Sara Barber, South Carolina Coalition Against Domestic Violence and Sexual Assault
There are many clichés we use when speaking of learning experiences. We absorb information like “a sponge,” we appreciate “the roadmap” we’ve been given, we find “our voice.” At the base of all clichés lies the truth, and their seeming banality can hide the importance of our experiences.
I attended my first Carolina Academy seminar as an inexperienced director of a nonprofit with little idea of how much I did not know. I had worked for the organization for many years and knew the field well, but I had been promoted to a leadership role without any structural support or guidance. In that seminar, I learned of the Nonprofit Leadership Certificate program and the tremendous gift of learning and knowledge this year-long class was providing its students.
I was accepted into the next cohort of the certificate program and began class a few months later. I was filled with trepidation, a feeling amplified during our first round of introductions when everyone else seemed experienced, more knowledgeable. The first exercise focusing on the strengths of different leadership styles began to allay my self-doubt and laid a base from which I could start to build my self-confidence. “Leadership” started to seem approachable and multifaceted, accessible to introverts as well as the extroverted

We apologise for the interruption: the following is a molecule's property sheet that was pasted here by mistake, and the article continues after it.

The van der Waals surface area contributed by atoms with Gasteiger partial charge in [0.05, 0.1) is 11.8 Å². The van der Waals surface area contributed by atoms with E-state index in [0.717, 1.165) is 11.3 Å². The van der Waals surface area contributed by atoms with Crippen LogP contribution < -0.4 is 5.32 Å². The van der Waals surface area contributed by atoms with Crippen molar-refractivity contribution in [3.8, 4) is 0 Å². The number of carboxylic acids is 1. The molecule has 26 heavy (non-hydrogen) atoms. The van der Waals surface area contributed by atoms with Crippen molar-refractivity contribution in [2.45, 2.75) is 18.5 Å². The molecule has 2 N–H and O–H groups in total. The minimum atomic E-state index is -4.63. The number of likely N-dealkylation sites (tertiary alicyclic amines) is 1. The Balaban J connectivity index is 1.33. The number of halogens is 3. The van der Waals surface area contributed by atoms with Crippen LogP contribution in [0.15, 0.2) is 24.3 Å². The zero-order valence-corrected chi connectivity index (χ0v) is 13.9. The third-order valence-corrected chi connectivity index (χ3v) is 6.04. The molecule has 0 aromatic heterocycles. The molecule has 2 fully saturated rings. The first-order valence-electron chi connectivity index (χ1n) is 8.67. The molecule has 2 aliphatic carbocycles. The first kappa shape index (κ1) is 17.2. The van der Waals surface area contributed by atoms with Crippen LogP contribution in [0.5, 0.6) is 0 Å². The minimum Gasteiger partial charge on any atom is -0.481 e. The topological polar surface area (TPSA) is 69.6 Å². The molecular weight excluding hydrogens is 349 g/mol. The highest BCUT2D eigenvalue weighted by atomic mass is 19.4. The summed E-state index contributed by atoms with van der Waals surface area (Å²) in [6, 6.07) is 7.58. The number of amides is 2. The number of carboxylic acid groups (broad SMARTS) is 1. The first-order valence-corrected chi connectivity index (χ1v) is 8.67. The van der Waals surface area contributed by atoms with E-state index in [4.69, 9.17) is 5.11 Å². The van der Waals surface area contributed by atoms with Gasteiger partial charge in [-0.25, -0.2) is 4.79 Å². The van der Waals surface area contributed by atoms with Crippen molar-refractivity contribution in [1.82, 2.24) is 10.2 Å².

“gunslinger” our culture presents as the ideal. During our monthly sessions, the instructors guided us in learning the practical skills we needed to strengthen our organizations, and also promoted our class interaction to deepen our thinking and ground our experience. As the months went by, I grew in confidence and began to enjoy speaking out in a way I had not expected. Recognizing that my opinion was as valuable as others, and that others wanted to hear it, is the greatest gift this program gave me, and for this gift I will always appreciate my fellow students and the faculty.
I have continued to attend seminars at the Carolina Academy since my graduation in August 2012. I believe in learning as an ongoing experience and continue to benefit from both the specialized knowledge presented and the experiences other attendees bring.
My involvement with the Foundation can be accurately described in the series of clichés outlined above. I did absorb information like a sponge. I now have a roadmap of knowledge, and I certainly found my voice, but the depth of my experience was so much more. I recognize the identified core value of integrity remains as central to my professional life, but it has blossomed and matured into a comprehensive system of effective thought and action around organizational leadership.